Mono-no-aware is a challenging perspective to put into words successfully; it can be literally translated to “the ahhness of things” or to “the bittersweet poignancy of things.” What comes most easily to mind is the beauty of the cherry blossom; the flower blooms intensely, yet only for a short period of time each year. As the flowers die and the petals fall, cherry blossoms line the streets like a layer of soft, pink snow, and are most beautiful when captured between the precipice of life and death. That is precisely the unique appeal of the cherry blossoms; their aesthetic focuses on the unavoidable transience of the material world that exists. According to this view, the fragility and inherent brevity of an instance of awe, such as the blooming of the cherry blossoms, only aids in heightening the event’s stunning, albeit melancholic nature. Because it only lasts for such a short period, it is undoubtedly appreciated more. Understanding and accepting that innate uncertainty of life helps us evade the overwhelming feeling of morbidity associated with impermanence, instead highlighting our ability to enjoy life by appreciating its fleeting moments. The unavoidable nature of finite existence is contrasted with the never-ending stream of change, as life continues to occur despite the continuous passing of objects and experience. The realization of impermanence is therefore bittersweet, tinged with mourning, and yet also capable of recognizing the beauty of change in itself.
The concept of mono-no-aware originated from traditional Japanese religion and has its roots embedded in Shinto beliefs, yet it was also influenced by Buddhist principles. Shintoism, which exists for the most part entirely in Japan, aims to cultivate an increased awareness of the individual in relation to the surrounding environment, and it stresses an openness and sensitivity to the energy present in the world. Later on, the introduction of Buddhism in Japan focused this belief on the transient nature of the environment and everything that exists within it. From here, the focus shifted simply from awareness to a deeper appreciation of the beauty and aesthetic value of change. The overall impact of the aesthetic principle is to recognize the impermanence of everything that exists and create a deeper connection with it because of its fleeting nature.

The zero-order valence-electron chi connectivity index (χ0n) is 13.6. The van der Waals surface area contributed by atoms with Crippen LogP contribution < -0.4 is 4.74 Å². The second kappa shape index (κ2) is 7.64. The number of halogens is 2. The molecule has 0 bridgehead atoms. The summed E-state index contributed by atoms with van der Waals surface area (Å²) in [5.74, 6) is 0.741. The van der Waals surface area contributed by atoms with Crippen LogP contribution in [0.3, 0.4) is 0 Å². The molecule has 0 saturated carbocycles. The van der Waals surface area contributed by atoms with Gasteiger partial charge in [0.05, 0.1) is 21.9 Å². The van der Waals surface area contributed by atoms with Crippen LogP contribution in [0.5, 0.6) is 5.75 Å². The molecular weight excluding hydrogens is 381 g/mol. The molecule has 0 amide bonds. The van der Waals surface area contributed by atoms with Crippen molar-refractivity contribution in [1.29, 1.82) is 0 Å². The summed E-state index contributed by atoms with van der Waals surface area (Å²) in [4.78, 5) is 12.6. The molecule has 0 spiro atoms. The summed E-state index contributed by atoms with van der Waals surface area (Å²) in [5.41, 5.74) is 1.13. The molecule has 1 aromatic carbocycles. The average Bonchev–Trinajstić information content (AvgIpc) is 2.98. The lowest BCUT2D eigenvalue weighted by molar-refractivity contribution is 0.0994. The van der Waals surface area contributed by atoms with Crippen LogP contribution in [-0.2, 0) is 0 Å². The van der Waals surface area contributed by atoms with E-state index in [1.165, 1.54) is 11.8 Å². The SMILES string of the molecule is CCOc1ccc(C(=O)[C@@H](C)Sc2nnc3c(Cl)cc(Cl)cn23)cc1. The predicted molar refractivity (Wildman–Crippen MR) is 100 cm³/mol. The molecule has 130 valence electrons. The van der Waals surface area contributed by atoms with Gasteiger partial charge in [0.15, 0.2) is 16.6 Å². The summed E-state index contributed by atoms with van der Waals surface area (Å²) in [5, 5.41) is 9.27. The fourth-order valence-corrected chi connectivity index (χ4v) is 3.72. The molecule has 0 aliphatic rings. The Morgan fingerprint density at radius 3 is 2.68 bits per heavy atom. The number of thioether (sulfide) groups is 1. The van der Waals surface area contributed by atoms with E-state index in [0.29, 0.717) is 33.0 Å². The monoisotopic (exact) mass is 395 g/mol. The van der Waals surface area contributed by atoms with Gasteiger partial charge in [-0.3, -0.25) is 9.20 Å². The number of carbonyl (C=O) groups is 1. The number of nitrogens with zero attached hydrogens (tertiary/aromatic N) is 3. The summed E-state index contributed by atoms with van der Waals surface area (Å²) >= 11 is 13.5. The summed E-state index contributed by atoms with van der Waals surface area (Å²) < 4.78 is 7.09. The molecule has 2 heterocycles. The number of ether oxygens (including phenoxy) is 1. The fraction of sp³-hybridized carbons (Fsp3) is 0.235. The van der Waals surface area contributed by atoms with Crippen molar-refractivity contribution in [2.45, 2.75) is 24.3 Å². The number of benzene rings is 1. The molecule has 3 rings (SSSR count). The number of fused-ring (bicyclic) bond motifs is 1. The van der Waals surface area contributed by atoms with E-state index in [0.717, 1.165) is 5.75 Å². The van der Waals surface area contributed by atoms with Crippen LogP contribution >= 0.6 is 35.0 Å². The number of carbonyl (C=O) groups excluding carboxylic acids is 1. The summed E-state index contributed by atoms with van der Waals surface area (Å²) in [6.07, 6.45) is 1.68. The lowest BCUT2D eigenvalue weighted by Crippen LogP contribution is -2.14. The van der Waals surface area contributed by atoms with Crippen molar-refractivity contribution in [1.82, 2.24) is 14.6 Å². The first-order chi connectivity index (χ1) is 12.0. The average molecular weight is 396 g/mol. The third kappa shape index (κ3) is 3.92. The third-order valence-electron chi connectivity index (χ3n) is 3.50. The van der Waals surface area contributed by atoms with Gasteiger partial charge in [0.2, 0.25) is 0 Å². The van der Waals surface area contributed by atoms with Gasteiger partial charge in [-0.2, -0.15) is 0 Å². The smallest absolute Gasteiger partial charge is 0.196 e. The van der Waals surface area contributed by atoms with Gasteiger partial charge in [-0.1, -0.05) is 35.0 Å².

This sentiment is expressed continuously in Japanese society, and in my opinion, is an idea that Western society often lacks. In my own personal experience, people (myself included) harbor the desire to cling on to the way things are, or once were, instead of understanding that change and brevity are essential to life. In movies, we desire the happy endings, a neat and tidy outcome that can remain static: the guy gets the girl; the kingdom is saved; life is forever paused in a moment of blissful (and unrealistic) content. Japanese media, in comparison, can often end with people fading out of each other’s lives, despite once being an integral part of them, and audiences are completely satisfied with this narrative. In Japanese, there are countless untranslatable phrases that can crudely be summed up to “people arrive in your life and then leave” or “the instantaneous nature of life should be treasured.” This year, I have made countless friendships that, once my time in Japan ends, will never be able to continue in exactly the same way that they exist now. The people I greet every morning, the people who have seen me in poor shape on the streets of Shinjuku, the ones who have handled my at times barbaric personality, the ones who have remained by my side the entire time, will return to their own countries and their own, separate lives. This thought, if I chose to consider it long enough, is depressing. But despite that, I’ve had the opportunity to experience them, something that never would have occurred if I hadn’t invoked change myself.
It boils down to this: appreciate the moment, because the beauty experienced in it will never be the same. It will pass. It will end. And that is okay because as life changes, new beauty, perhaps of a different kind, will arrive. Every season the cherry blossoms die. But every year, they come back to, once again, coat the streets in their ethereal and incomparable demise.
By Taylor Bond
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